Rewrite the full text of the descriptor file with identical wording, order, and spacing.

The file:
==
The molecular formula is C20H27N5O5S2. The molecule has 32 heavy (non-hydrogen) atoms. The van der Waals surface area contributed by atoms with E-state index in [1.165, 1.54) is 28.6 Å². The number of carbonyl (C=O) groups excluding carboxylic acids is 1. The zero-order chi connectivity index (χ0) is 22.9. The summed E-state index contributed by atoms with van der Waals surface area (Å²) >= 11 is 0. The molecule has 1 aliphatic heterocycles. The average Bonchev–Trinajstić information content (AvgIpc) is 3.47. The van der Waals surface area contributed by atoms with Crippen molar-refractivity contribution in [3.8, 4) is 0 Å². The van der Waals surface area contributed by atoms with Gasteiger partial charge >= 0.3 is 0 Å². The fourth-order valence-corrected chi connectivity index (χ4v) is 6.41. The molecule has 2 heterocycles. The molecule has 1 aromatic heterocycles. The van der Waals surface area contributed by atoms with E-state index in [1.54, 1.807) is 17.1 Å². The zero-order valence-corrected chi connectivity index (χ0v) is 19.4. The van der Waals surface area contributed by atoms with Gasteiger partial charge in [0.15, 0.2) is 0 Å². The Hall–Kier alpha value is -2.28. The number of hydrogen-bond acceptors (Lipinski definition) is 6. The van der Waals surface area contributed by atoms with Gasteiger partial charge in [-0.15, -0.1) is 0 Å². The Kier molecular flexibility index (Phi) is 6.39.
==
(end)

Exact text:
The molecular formula is C20H27N5O5S2. The molecule has 32 heavy (non-hydrogen) atoms. The van der Waals surface area contributed by atoms with E-state index in [1.165, 1.54) is 28.6 Å². The number of carbonyl (C=O) groups excluding carboxylic acids is 1. The zero-order chi connectivity index (χ0) is 22.9. The summed E-state index contributed by atoms with van der Waals surface area (Å²) >= 11 is 0. The molecule has 1 aliphatic heterocycles. The average Bonchev–Trinajstić information content (AvgIpc) is 3.47. The van der Waals surface area contributed by atoms with Crippen molar-refractivity contribution in [3.8, 4) is 0 Å². The van der Waals surface area contributed by atoms with Gasteiger partial charge >= 0.3 is 0 Å². The fourth-order valence-corrected chi connectivity index (χ4v) is 6.41. The molecule has 2 heterocycles. The molecule has 1 aromatic heterocycles. The van der Waals surface area contributed by atoms with E-state index in [1.54, 1.807) is 17.1 Å². The zero-order valence-corrected chi connectivity index (χ0v) is 19.4. The van der Waals surface area contributed by atoms with Gasteiger partial charge in [0.15, 0.2) is 0 Å². The Hall–Kier alpha value is -2.28. The number of hydrogen-bond acceptors (Lipinski definition) is 6. The van der Waals surface area contributed by atoms with Gasteiger partial charge in [-0.15, -0.1) is 0 Å². The Kier molecular flexibility index (Phi) is 6.39.